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Katherine Mansfield and the (Post)colonial$
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Janet Wilson, Gerri Kimber, and Delia da Sousa Correa

Print publication date: 2013

Print ISBN-13: 9780748669097

Published to Edinburgh Scholarship Online: May 2014

DOI: 10.3366/edinburgh/9780748669097.001.0001

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PRINTED FROM EDINBURGH SCHOLARSHIP ONLINE (www.edinburgh.universitypressscholarship.com). (c) Copyright Edinburgh University Press, 2021. All Rights Reserved. An individual user may print out a PDF of a single chapter of a monograph in ESO for personal use.date: 28 September 2021

Katherine Mansfield, Cannibal

Katherine Mansfield, Cannibal

Chapter:
(p.15) Katherine Mansfield, Cannibal
Source:
Katherine Mansfield and the (Post)colonial
Author(s):

Aimee Gasston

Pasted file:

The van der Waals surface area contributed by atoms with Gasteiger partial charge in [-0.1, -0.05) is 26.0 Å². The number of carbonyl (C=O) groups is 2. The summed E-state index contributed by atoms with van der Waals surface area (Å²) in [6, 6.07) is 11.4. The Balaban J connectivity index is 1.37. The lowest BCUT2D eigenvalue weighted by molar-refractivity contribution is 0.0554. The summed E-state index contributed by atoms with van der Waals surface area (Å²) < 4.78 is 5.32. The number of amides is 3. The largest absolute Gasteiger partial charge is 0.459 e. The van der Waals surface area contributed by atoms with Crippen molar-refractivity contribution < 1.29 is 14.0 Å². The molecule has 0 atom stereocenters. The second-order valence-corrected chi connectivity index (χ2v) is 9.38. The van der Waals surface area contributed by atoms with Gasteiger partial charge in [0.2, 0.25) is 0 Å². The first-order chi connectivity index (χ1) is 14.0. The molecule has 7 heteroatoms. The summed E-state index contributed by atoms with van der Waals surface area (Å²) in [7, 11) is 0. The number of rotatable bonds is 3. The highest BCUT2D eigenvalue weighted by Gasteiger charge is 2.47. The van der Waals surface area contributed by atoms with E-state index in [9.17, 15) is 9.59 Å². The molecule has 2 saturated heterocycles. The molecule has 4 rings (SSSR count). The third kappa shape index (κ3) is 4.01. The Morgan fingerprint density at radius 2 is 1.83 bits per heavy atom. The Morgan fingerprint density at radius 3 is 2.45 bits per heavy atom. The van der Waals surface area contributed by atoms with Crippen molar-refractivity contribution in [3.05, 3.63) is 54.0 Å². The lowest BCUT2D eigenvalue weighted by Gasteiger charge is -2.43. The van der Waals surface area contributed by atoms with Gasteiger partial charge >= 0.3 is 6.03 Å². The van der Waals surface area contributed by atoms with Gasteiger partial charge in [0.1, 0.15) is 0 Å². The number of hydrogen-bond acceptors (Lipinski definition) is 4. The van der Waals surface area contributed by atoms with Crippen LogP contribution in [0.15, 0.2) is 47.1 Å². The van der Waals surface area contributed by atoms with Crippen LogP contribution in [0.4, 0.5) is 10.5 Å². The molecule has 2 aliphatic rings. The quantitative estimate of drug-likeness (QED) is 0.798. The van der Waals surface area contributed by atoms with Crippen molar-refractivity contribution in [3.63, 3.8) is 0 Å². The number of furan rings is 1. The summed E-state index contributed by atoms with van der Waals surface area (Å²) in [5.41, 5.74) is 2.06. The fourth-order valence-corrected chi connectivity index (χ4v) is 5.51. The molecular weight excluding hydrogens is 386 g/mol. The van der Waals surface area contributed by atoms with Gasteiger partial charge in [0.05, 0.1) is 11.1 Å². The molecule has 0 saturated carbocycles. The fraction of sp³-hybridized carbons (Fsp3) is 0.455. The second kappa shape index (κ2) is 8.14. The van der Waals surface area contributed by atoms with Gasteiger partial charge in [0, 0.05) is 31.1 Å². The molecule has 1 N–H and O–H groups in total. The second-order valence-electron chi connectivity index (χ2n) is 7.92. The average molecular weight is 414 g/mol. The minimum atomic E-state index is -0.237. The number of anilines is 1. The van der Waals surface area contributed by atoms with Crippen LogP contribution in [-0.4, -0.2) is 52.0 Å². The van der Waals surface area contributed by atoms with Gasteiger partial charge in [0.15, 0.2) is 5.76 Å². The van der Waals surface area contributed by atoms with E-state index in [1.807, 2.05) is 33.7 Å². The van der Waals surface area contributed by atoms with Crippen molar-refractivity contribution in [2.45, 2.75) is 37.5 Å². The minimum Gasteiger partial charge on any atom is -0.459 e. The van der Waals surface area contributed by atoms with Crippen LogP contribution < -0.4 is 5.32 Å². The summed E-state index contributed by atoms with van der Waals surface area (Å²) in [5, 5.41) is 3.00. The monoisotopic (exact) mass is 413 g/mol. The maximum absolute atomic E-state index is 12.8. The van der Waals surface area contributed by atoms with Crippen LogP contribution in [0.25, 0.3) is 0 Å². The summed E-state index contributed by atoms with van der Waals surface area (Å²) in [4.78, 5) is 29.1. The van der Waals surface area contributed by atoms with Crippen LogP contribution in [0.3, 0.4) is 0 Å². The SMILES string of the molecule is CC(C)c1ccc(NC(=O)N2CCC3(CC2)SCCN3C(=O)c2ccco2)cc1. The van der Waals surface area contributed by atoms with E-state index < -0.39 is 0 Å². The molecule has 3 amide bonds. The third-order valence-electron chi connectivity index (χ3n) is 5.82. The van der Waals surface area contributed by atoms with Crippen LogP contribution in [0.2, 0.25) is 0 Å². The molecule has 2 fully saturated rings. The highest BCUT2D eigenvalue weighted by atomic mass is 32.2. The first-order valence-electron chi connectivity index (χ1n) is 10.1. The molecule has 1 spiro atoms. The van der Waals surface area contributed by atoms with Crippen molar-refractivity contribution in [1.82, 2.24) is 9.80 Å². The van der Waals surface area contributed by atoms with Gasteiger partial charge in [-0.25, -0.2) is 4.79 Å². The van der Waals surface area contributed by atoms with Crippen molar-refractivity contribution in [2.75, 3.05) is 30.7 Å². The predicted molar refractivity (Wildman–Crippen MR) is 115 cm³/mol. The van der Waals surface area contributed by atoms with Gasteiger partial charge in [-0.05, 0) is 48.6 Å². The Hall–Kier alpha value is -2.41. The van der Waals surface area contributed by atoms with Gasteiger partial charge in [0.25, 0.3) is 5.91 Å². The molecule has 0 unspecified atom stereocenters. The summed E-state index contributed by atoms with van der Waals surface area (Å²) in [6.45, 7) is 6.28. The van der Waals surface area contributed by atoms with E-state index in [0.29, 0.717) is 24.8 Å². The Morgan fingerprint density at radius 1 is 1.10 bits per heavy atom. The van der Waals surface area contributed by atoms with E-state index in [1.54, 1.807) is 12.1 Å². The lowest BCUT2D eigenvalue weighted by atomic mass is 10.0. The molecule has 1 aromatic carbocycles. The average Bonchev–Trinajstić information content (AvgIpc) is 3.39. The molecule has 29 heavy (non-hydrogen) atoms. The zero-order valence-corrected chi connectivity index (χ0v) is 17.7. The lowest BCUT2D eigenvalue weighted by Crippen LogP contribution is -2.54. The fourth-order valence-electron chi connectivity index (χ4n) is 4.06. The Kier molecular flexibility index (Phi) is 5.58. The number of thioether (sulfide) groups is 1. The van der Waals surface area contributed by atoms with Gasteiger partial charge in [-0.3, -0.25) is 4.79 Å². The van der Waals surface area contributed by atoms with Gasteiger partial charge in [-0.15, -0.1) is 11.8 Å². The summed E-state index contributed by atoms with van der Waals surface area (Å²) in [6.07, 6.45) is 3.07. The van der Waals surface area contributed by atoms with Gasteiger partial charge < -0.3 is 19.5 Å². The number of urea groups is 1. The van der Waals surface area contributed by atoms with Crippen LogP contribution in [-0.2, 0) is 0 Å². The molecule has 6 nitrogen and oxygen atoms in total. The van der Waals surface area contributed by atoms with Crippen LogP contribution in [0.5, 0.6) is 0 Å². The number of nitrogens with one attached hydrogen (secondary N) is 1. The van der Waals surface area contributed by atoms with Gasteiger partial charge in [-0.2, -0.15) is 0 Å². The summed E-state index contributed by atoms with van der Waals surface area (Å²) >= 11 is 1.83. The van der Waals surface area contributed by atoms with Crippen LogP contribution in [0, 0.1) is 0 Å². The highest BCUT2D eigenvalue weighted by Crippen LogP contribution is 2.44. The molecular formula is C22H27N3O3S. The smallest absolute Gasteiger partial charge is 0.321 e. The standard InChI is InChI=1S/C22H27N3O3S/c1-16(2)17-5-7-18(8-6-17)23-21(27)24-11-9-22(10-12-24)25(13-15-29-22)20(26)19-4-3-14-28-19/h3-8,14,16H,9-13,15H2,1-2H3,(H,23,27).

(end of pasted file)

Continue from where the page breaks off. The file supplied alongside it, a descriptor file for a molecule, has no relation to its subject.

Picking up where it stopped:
Publisher:
Edinburgh University Press
DOI:10.3366/edinburgh/9780748669097.003.0002

Mansfield engaged with concepts of barbarism throughout her career. She displayed a particular fascination with cannibalism as a topic of both political and aesthetic significance. This essay examines material from the fiction and notebooks, specifically the piece ‘Sunday Lunch’ and the poem ‘To LHB’ which looked forward to her finest work.It also considers the wider literary context for these texts, such as the aims and ideals of Rhythm magazine and Oswalde de Andrade’s modernist polemic, the ‘Cannibalist Manifesto’. I suggest that Mansfield moved through a typology of cannibalisms, using anthropophagic tropes to explore settler ambivalence and unsettle categorisations of coloniser and colonised. The article traces Mansfield’s transition from a negative cannibalism of revenge towards a tender anthropophagy of incorporation which allowed her to transcend displacement and find a route to her most accomplished work by returning from Europe to New Zealand through fiction.

Keywords:   Mansfield, modernism, cannibalism, short story, food

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